e Is Transcendental

In this post, we show that the ubiquitous constant e:= \sum_{n=0}^{\infty} \frac{1}{n!} = \lim_{n \rightarrow \infty} \left(1 + \frac{1}{n}\right)^{n} is transcendental: there does not exist a polynomial q \in \mathbb{Z}[x] such that q(e) = 0. The proof we will give was first brought to my attention in an analysis course taught by Professor Shlomo Sternberg–many thanks to him. You can find a PDF of the contents of this post here.

Theorem 1. The constant e is transcendental.

Proof. Let f \in \mathbb{R}[x] be of degree r, and define

\displaystyle F:= f+f^{(1)}+\cdots+f^{(r)}

By the chain rule, for any differentiable function g, \frac{\partial}{\partial x}(e^{-x}g(x)) = e^{-x}(g' - g), so that

\displaystyle \frac{\partial }{\partial x}(e^{-x}F(x)) = e^{-x}\left[(f^{(1)} + \cdots + f^{(r)}) - (f + \cdots + f^{(r)})\right] = -e^{-x}f(x)

since f^{(k)} = 0 for all k > r. We apply the intermediate value theorem to e^{-x}F(x) on the interval [0,k] to obtain that

\displaystyle e^{-k}F(k)-F(0)=-ke^{-\theta_{k}k}f(k\theta_{k})

for some \theta_{k} \in (0,1). Multiplying both sides e^{k}, we obtain

\displaystyle F(k) - e^{k}F(0) = -ke^{k(1-\theta_{k})}f(k\theta_{k}) =: \epsilon_{k}

Suppose e is algebraic, so that there exist integers 0 \neq c_{0}, c_{1},\cdots,c_{n} such that

\displaystyle c_{n}e^{n} + c_{n-1}e^{n-1} + \cdots + c_{0} = 0

Observe that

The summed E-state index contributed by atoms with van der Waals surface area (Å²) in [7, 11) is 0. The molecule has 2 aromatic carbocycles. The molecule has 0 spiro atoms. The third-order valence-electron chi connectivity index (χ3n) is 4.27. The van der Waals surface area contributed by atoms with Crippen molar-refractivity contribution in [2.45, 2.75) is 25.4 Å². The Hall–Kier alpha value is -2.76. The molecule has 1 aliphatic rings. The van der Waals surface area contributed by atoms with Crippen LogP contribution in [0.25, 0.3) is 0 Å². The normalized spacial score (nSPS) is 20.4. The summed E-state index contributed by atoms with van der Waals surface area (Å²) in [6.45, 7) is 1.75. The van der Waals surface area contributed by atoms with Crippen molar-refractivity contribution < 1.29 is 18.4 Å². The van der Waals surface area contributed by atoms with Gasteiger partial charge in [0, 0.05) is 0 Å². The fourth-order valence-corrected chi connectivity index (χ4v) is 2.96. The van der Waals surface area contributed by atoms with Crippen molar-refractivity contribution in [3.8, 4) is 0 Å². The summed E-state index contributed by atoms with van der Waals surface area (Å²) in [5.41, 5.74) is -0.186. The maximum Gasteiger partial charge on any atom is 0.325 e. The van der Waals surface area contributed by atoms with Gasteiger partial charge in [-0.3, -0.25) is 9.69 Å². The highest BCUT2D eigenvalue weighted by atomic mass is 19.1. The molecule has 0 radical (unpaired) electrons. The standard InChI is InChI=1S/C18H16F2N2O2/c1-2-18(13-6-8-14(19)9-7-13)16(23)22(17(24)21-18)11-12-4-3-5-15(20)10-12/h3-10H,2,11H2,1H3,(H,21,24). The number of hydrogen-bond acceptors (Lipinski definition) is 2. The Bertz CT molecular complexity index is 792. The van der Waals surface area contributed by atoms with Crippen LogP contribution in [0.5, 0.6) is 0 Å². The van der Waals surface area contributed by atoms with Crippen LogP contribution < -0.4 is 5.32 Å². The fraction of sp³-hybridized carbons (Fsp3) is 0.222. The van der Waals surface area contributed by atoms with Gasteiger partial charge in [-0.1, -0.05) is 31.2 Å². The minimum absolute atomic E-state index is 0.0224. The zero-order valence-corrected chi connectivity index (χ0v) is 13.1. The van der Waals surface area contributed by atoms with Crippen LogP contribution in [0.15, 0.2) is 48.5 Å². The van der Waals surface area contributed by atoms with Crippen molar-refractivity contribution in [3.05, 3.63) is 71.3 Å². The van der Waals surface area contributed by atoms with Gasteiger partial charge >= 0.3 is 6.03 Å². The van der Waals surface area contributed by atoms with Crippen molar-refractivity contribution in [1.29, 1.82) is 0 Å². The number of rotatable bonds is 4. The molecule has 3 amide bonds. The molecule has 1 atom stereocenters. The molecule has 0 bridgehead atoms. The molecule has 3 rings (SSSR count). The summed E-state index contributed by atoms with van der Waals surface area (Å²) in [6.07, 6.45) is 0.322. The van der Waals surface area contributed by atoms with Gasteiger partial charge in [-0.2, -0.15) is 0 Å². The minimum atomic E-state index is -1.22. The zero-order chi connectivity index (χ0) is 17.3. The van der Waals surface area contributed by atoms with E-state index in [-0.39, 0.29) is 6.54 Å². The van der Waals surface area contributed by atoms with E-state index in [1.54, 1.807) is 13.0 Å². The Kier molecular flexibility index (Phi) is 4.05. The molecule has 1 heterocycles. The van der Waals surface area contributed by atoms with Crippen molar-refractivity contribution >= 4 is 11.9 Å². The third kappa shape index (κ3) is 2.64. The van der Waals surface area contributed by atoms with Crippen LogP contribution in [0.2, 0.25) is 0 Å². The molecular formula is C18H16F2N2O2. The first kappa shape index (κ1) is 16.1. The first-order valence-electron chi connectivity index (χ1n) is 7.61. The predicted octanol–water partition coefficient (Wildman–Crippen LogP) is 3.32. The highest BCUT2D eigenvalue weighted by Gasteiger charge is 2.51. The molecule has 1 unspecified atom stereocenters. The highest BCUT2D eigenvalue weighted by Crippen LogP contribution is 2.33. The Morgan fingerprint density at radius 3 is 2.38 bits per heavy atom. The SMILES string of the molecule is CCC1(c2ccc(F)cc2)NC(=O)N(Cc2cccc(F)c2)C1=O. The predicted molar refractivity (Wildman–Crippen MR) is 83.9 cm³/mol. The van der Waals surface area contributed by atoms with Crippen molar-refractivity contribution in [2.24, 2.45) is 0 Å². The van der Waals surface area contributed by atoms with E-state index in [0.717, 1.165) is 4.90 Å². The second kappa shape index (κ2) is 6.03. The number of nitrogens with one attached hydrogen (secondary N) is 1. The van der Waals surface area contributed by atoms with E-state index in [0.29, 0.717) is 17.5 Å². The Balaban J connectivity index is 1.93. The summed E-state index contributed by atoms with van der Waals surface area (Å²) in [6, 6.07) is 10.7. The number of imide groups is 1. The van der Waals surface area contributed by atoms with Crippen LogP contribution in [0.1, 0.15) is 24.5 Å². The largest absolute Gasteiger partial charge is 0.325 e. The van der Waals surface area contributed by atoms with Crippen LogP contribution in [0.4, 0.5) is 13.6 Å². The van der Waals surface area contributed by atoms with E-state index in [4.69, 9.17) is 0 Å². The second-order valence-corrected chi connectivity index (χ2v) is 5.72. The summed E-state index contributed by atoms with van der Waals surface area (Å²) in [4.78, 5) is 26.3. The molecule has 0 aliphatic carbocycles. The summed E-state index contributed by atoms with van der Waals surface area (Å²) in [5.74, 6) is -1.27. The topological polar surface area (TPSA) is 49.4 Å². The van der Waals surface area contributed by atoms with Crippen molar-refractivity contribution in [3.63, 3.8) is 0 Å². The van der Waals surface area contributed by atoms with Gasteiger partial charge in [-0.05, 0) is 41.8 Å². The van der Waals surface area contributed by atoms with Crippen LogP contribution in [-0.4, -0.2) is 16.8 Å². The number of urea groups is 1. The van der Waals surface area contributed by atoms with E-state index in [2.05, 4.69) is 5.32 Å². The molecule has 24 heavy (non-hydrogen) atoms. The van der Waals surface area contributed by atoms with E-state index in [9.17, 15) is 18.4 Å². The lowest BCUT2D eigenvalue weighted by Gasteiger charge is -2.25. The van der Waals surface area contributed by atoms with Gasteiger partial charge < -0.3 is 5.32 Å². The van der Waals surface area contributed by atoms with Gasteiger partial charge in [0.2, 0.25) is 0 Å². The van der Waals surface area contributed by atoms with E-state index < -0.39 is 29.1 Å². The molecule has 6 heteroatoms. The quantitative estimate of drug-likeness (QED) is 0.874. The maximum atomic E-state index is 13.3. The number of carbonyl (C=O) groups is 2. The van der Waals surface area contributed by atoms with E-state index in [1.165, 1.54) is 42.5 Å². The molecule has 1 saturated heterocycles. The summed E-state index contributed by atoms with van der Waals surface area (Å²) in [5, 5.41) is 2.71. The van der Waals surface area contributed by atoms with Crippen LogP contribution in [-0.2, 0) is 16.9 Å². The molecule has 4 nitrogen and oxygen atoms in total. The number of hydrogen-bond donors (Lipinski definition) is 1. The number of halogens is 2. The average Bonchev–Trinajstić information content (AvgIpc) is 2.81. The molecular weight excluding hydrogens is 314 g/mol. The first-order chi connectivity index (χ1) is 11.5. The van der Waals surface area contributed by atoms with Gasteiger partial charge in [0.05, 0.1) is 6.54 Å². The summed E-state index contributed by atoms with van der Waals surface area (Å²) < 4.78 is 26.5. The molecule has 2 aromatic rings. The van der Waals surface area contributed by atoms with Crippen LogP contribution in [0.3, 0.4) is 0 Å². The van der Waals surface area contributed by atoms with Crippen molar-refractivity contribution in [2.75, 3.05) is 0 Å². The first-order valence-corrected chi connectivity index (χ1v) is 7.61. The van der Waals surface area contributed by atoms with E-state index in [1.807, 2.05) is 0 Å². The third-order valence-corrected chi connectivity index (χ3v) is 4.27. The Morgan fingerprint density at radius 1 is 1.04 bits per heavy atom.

\displaystyle c_{1}\epsilon_{1}+\cdots+c_{n}\epsilon_{n} = \sum_{k=1}^{n}c_{k}[F(k) - e^{k}F(0)] = \sum_{k=1}^{n}c_{k}F(k) - \underbrace{(c_{1}e + \cdots + c_{n}e^{n})}_{-c_{0}}F(0)

We will derive a contradiction by finding a prime number p > \max\left\{n,c_{0}\right\} and a polynomial f = f_{p} such that

  1. p \mid F(j) for j = 1,\cdots,n.
  2. p \nmid F(0) so that p \nmid \sum_{k=0}^{n}c_{k}F(k), since p > c_{0} and therefore p \nmid c_{0}.
  3. \left|c_{1}\epsilon_{1} + \cdots + c_{n}\epsilon_{n}\right| < 1.

Assertions (2) and (3) are contradictory since \left|c_{0}\epsilon_{1} + \cdots + c_{n}\epsilon_{n}\right| is an integer less than 1 and therefore 0, but p \mid 0.

Define a polynomial f_{p} by

\displaystyle f_{p}(x) := \frac{1}{(p-1)!}x^{p-1}(1-x)^{p}(2-x)^{p}\cdots (n-x)^{p}

Note that the first (p-1)^{th} derivativess of f_{p} vanish at the points x = 1,2,\cdots,n. Multiplying out the expresssion defining f, we can write

\displaystyle f_{p}(x) = \frac{1}{(p-1)!}\left[(n!)x^{p-1} + a_{0}x^{p} + a_{1}x^{p+1} + \cdots + a_{pn-1}x^{p(n+1) - 1}\right]

for a_{0},\cdots,a_{pn-1} \in \mathbb{Z}.

If g is a polynomial with integer coefficients, then for any j \geq p, the j^{th} derivative of \frac{1}{(p-1)!}g is a polynomial with integer coefficients divisible by p. The first p-2 derivatives of f_{p} vanish at x = 0,1,\cdots,n and the first p-1 derivatives of f_{p} vanish at x = 1,\cdots,n. f_{p}^{(p-1)}(0) = (n!)^{p} and since p > n, p \nmid f_{p}^{(p-1)}(0). Hence, the function F evaluated at x = 1,2,\cdots,n is an integer divisible by p.

Lastly, we need an estimate for \epsilon_{k} in order to know that we can make a sufficiently large choice for p. Substituting in the definition of \epsilon_{k}, we have

\displaystyle \epsilon_{k} = -ke^{(1-\theta_{k})k}f(k\theta_{k}) = -\frac{ke^{(1-\theta_{k})k}(k\theta_{k})^{p-1}(1-k\theta_{k})^{p}\cdots (n-k\theta_{k})^{p}}{(p-1)!}

Since \theta_{k} \in (0,1) and k \leq n, we see that

\displaystyle \left|\epsilon_{k}\right| \leq \frac{e^{n}n^{2p}(n!)^{p}}{(p-1)!} \rightarrow 0, p \rightarrow \infty

by Stirling’s formula. \Box

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